Usually when a marriage breaks down and the parties have children then one person is likely to be the main carer and the other will have contact with the children. The party who is the main carer will usually be paid child maintenance by the other party to help them to house the children and pay for their food, clothes and all other expenses.
If it is possible to reach an agreement with your spouse in relation to child maintenance then this agreement can be set out within a Consent Order which is legally binding on both parties once it is sealed by the Court. The agreement can set out how much is paid (usually on a monthly basis) and for how long.
Child maintenance is usually paid, under a Court Order, until a child is 18 or leaves full time secondary education whichever is the later. If there is more than one child then the maintenance may be shown as an amount per child or as a global figure and if it is the latter then this will reduce when the eldest child leave school or reaches 18 years old. The agreement can also show an increase in the level of maintenance usually in proportion to an increase in the Retail Prices Index or in proportion to any increase in the paying party's income.
A Court within a divorce can only involve itself in child maintenance if this has been agreed between the parties and placed within a Consent Order.
If maintenance is not agreed then this cannot be dealt with by the Court and one or other of the parties would need to make an application to the Child Maintenance Service. Child maintenance was formally dealt with by the Child Support Agency or CSA and that organisation still handles cases started before January 2014 but for all new cases the new organisation is the Child Maintenance Service (CMS).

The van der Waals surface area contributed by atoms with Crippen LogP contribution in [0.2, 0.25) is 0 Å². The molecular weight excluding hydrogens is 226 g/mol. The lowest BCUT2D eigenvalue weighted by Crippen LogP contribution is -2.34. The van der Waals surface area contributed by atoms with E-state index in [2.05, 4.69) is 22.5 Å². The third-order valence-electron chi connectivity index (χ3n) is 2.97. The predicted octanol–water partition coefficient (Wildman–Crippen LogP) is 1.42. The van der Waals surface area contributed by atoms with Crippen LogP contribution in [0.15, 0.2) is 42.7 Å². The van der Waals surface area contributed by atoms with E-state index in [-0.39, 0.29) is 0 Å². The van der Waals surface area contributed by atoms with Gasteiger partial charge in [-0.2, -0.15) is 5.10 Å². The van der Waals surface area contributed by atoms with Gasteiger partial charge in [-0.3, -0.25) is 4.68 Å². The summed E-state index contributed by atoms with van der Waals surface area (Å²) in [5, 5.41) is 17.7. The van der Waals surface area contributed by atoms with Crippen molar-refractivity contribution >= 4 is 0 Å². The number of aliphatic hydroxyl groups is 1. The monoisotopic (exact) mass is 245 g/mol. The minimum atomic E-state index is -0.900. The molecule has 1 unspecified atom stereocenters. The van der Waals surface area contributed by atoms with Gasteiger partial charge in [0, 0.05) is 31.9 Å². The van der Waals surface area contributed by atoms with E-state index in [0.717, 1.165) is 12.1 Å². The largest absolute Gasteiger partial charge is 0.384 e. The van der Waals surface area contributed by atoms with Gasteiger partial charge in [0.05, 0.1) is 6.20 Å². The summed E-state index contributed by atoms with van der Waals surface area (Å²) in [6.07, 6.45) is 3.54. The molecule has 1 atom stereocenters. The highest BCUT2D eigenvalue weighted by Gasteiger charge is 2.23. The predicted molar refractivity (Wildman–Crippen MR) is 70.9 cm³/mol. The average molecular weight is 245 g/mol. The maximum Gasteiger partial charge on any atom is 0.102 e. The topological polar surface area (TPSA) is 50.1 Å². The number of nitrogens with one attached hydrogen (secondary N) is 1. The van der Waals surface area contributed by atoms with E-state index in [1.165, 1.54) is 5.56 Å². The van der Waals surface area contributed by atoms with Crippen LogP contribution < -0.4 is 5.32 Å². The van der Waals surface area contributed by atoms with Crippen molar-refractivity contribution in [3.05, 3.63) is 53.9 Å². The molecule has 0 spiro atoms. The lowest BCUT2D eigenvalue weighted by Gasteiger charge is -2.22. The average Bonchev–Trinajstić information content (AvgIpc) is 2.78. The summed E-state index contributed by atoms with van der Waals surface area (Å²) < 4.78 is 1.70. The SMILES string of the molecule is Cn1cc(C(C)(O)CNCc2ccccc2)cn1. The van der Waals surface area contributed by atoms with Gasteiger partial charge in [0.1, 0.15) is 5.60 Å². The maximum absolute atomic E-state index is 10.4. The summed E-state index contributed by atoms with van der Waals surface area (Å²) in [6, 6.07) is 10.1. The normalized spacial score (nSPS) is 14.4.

If there is a Court Order already in existence which includes an Order for child maintenance and, for some reason, one party no longer feels that this part of the Order properly reflects the level of maintenance which should be paid then it is possible for one party to give notice to the other that they intend to apply to the Child Maintenance Service. However this notice can only be given once the Order for Child Maintenance has been in place for a minimum of one year.
Once the Child Maintenance Service make an assessment then the clauses in the original Court Order dealing with child maintenance become null and void and the jurisdiction moves to the CMS. The remainder of the Court Order is still valid and enforceable through the Court.
When applying for Child maintenance through the Child Maintenance Service (CMS) as a general rule (with some exceptions) the paying party has to live within the UK.
The party applying for child maintenance provides details to the CMS in relation to the children of the family and also in relation to the party who is liable to pay. The CMS will contact the party with liability to pay to request information about their financial circumstances but if this information is not forthcoming then they can request this from other bodies, including the employer.
The CMS will look at a number of factors in deciding how much maintenance should be paid. These include the gross weekly income of the paying parent, the number of children for whom maintenance needs to be paid, whether there are other relevant children (namely whether the paying parent or their partner has other children for whom they receive child benefit), whether care is shared and whether there are any other special and relevant circumstances.
There are four different rates applied to child maintenance depending on the paying party's financial situation and currently the percentages which are applied by the CMS are not clearly specified on their website. On that basis it would be sensible to use the calculator at http://www.cmoptions.org/en/calculator/ to see what is payable.